As I mentioned earlier, using tablets instead of waiters and print menus to order will save your business so much money. In fact, 73% of restaurant-goers agree that restaurants that use technology appeal more to them. On that note, get rid of table-tents. Props and struts just clutter up your tables and get in the way of diners as they try to eat. This is where your tablets come in handy!

Food Cost Formula every item

You’re a restauranteur but that doesn’t mean you can’t be a savvy businessman or businesswoman as well. Take the time to run the food cost formula on each and every item on your menu. Here’s the magic formula:

Food cost % = Total ingredients cost / displayed menu price

For an item to be profitable, its food cost percentage should come up at approximately 15-30%. Any items that come up at over 30% don’t have to go, but they do need to be reconsidered. Either raise their menu price, source cheaper ingredients, or tweak the ingredients.  The percentage change can be calculated with various tools available on the internet.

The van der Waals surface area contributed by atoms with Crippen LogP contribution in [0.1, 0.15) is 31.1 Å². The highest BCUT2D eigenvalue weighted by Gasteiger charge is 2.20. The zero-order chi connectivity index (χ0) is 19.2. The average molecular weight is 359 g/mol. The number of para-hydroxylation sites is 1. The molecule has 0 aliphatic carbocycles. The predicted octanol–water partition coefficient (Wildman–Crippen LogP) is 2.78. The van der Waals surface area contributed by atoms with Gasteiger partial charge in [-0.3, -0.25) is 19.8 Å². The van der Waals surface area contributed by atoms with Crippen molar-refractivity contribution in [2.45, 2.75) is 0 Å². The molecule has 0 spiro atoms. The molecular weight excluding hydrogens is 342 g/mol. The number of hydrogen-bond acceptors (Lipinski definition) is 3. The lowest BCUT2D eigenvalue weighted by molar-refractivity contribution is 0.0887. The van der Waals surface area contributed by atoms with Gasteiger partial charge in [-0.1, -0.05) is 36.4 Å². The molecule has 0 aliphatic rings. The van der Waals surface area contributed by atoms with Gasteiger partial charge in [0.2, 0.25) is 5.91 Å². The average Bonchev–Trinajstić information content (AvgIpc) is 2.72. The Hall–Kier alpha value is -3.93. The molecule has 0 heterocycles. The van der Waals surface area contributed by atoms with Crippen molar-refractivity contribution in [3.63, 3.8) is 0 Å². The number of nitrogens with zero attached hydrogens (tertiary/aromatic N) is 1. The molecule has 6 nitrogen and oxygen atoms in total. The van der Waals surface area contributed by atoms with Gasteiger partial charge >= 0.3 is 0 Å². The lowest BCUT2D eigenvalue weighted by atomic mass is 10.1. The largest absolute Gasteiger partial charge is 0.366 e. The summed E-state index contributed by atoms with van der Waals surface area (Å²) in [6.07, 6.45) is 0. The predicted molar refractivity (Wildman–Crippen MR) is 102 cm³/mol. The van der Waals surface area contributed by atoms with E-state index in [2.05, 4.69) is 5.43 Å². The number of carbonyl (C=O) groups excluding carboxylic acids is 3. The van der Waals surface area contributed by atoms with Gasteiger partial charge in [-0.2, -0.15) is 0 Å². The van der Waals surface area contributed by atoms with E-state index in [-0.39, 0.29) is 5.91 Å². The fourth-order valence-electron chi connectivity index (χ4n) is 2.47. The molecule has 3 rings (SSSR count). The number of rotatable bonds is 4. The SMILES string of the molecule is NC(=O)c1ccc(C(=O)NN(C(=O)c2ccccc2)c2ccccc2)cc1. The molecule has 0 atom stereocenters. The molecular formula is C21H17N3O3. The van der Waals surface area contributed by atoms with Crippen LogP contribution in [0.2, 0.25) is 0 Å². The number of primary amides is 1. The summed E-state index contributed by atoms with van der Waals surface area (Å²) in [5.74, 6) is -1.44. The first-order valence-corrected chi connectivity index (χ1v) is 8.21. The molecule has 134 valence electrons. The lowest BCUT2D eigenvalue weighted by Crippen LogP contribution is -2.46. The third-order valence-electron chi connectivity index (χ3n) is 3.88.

There’s no benefit to burying your head in the sand. Map out a budget and put in EVERYTHING! Then tweak numbers where you think you can, allocate funds where you think they are most important, and rest easy knowing that you know your business inside and out.

Collaborative marketing

  • Marketing is so important for any business, and you don’t have to break the bank to make some effective marketing moves. Connect with other local businesses via Facebook, email, or even by phoning them up. Form partnerships with these businesses – for instance, launder you tablecloths at a discount and give the laundromat’s staff discounted meals. Share these business’s posts on our company’s social media pages in return for them doing the same for you.